- The only two real contenders/competitors are the F-35 and the Super Hornet.

We all know where Boeing and its Super Hornet is with the Canadian competition (with the Bombardier issue and all - which will only get worse with the planned Boeing/Embraer partnership) so that leaves the F-35 as the only potential winner, this IMO of course.
Actually a recent tweet by (idiot) PM Justin Trudeau praising Lockheed Martin (and how it creates jobs in Canada) and also the fact that a consortium lead by Lockheed Martin won the Canadian future frigate competition seems (IMO) to point out that Lockheed Martin (and its F-35) are likely the favorite contender regarding the Canadian fighter competition.

Re: Pressure increases on [Canada] to stay or leave F-35 pro

Unread postPosted: 14 Jan 2019, 19:24
by hb_pencil
ricnunes wrote:
hb_pencil wrote:That's if the F-35 even gets to compete.


For what's worth, the competitors are the F-35, Super Hornet, Typhoon and Gripen E.


Oh, has the RFP been released and everybody made their submissions?

No. so there are no "competitors." Just interested parties.

ricnunes wrote:So I cannot see how the F-35 won't get to compete.


Then you don't have a understanding of the basic issues involved in this process.

https://www.ic.gc.ca/eic/site/086.nsf/eng/00006.html

ricnunes wrote:But lets be realistic here:
- The only two real contenders/competitors are the F-35 and the Super Hornet.

We all know where Boeing and its Super Hornet is with the Canadian competition (with the Bombardier issue and all - which will only get worse with the planned Boeing/Embraer partnership) so that leaves the F-35 as the only potential winner, this IMO of course.


Not a relevant consideration to this procurement.

Re: Pressure increases on [Canada] to stay or leave F-35 pro

Unread postPosted: 14 Jan 2019, 19:51
by ricnunes
hb_pencil wrote:
ricnunes wrote:So I cannot see how the F-35 won't get to compete.


Then you don't have a understanding of the basic issues involved in this process.

https://www.ic.gc.ca/eic/site/086.nsf/eng/00006.html



LOL, in where does your link states that the F-35 won't get to compete :doh:


hb_pencil wrote:
ricnunes wrote:But lets be realistic here:
- The only two real contenders/competitors are the F-35 and the Super Hornet.

We all know where Boeing and its Super Hornet is with the Canadian competition (with the Bombardier issue and all - which will only get worse with the planned Boeing/Embraer partnership) so that leaves the F-35 as the only potential winner, this IMO of course.


Not a relevant consideration to this procurement.


Really?? Since when being NORAD compliant, 5 Eye's compliant or resuming being compliant with US Forces (namely USAF) stopped being a requirement?? Care to post a source which implicitly says this?? (and not some odd site which doesn't say anything like the one you posted before)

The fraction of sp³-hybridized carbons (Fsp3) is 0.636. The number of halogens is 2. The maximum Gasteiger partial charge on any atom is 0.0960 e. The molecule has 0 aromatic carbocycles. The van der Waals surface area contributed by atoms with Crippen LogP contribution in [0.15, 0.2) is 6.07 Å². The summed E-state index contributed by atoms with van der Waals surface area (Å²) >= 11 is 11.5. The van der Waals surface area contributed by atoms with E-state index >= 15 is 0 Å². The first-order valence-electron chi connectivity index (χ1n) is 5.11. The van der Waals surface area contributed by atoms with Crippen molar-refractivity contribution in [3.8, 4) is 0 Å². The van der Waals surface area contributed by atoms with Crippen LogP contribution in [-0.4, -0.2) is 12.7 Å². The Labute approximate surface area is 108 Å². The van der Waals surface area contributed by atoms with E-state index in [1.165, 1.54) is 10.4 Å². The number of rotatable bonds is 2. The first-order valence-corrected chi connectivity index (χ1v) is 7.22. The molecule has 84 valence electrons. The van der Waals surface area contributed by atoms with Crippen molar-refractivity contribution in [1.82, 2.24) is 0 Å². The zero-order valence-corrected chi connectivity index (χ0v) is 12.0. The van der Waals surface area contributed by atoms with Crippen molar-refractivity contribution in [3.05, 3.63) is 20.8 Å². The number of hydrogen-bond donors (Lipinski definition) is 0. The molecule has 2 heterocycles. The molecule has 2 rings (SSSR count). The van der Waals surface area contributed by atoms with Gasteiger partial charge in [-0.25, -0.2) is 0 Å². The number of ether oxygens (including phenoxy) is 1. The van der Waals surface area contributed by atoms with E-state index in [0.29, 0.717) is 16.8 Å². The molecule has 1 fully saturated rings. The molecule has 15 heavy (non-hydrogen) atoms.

Re: Pressure increases on [Canada] to stay or leave F-35 pro

Unread postPosted: 14 Jan 2019, 20:13
by spazsinbad
Eurofighter Typhoon to bid to replace Canadian CF-18 fleet
14 Jan 2019 Garrett Reim

"Eurofighter intends to pitch its Typhoon aircraft to replace the Royal Canadian Air Force’s fleet of Boeing CF-18A/B Hornet fighters. Eurofighter, a joint venture among Airbus, BAE Systems and Leonardo, was assumed to be one of the bidders in the competition to replace the RCAF’s fighter fleet with 88 advanced jets, but it hadn’t yet publicly acknowledged its desire to play for the contract. Simon Jacques, head of Airbus defense and space in Canada, said at a company event in Montreal that his firm intends to submit a proposal for the Typhoon.

“We are very engaged,” he says. “We want to propose the Typhoon, the most advanced new generation [wut?] multi, swing-role fighter on the market today."

In October, RCAF issued a draft request for proposal to replace its aging CF-18A/B fleet. Ottawa listed five suppliers eligible to compete: Dassault Aviation, maker of the Rafale; Saab, maker of the JAS 39 Gripen; Airbus Defense – on behalf of the Eurofighter joint venture, maker of the Typhoon; Lockheed Martin, maker of the F-16 and F-35; and Boeing, maker of the F/A-18 Super Hornet and F-15E Strike Eagle. Only those five will be allowed to submit proposals…."

Source: https://www.flightglobal.com/news/artic ... 18-455004/

Re: Pressure increases on [Canada] to stay or leave F-35 pro

Unread postPosted: 14 Jan 2019, 20:34
by hb_pencil
ricnunes wrote:
hb_pencil wrote:
ricnunes wrote:So I cannot see how the F-35 won't get to compete.


Then you don't have a understanding of the basic issues involved in this process.

https://www.ic.gc.ca/eic/site/086.nsf/eng/00006.html



LOL, in where does your link states that the F-35 won't get to compete :doh:


If you can't figure out its relevance, then I don't know what to say. I've left enough bread crumbs here for you to figure it out, and I'm not going to spell it out any further.

I think enough people on here can attest to the fact that I have brought unique knowledge and perspective to this discussion for the past seven years. Insulting me isn't your smartest move.


ricnunes wrote:
hb_pencil wrote:
ricnunes wrote:But lets be realistic here:
- The only two real contenders/competitors are the F-35 and the Super Hornet.

We all know where Boeing and its Super Hornet is with the Canadian competition (with the Bombardier issue and all - which will only get worse with the planned Boeing/Embraer partnership) so that leaves the F-35 as the only potential winner, this IMO of course.


Not a relevant consideration to this procurement.


Really?? Since when being NORAD compliant, 5 Eye's compliant or resuming being compliant with US Forces (namely USAF) stopped being a requirement?? Care to post a source which implicitly says this?? (and not some odd site which doesn't say anything like the one you posted before)


Did I (or you in what I highlighted) refer to any of those factors? You talked about the "bombardier issue n'all", which is what I was referring to not being a factor.